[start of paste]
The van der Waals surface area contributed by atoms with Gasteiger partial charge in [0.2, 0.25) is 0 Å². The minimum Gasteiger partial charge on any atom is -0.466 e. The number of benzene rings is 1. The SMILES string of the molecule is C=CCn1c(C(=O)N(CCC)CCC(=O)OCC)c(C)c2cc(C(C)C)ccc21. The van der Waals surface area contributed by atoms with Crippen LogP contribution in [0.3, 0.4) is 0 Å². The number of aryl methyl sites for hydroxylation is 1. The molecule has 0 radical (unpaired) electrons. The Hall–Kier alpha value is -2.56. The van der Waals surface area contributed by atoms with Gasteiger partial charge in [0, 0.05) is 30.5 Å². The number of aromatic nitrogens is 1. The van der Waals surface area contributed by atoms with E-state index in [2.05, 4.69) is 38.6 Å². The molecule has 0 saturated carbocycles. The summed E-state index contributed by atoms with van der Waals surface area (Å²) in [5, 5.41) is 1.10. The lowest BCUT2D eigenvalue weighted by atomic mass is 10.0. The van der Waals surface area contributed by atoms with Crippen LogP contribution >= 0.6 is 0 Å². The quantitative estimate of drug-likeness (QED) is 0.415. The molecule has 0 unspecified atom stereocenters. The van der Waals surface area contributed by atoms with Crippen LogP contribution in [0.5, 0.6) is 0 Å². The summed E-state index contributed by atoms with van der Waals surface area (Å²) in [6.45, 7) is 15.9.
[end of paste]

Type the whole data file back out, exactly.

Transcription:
The van der Waals surface area contributed by atoms with Gasteiger partial charge in [0.2, 0.25) is 0 Å². The minimum Gasteiger partial charge on any atom is -0.466 e. The number of benzene rings is 1. The SMILES string of the molecule is C=CCn1c(C(=O)N(CCC)CCC(=O)OCC)c(C)c2cc(C(C)C)ccc21. The van der Waals surface area contributed by atoms with Crippen LogP contribution in [0.3, 0.4) is 0 Å². The number of aryl methyl sites for hydroxylation is 1. The molecule has 0 radical (unpaired) electrons. The Hall–Kier alpha value is -2.56. The van der Waals surface area contributed by atoms with Gasteiger partial charge in [0, 0.05) is 30.5 Å². The number of aromatic nitrogens is 1. The van der Waals surface area contributed by atoms with E-state index in [2.05, 4.69) is 38.6 Å². The molecule has 0 saturated carbocycles. The summed E-state index contributed by atoms with van der Waals surface area (Å²) in [5, 5.41) is 1.10. The lowest BCUT2D eigenvalue weighted by atomic mass is 10.0. The van der Waals surface area contributed by atoms with Crippen LogP contribution >= 0.6 is 0 Å². The quantitative estimate of drug-likeness (QED) is 0.415. The molecule has 0 unspecified atom stereocenters. The van der Waals surface area contributed by atoms with Crippen LogP contribution in [0.5, 0.6) is 0 Å². The summed E-state index contributed by atoms with van der Waals surface area (Å²) in [6.45, 7) is 15.9.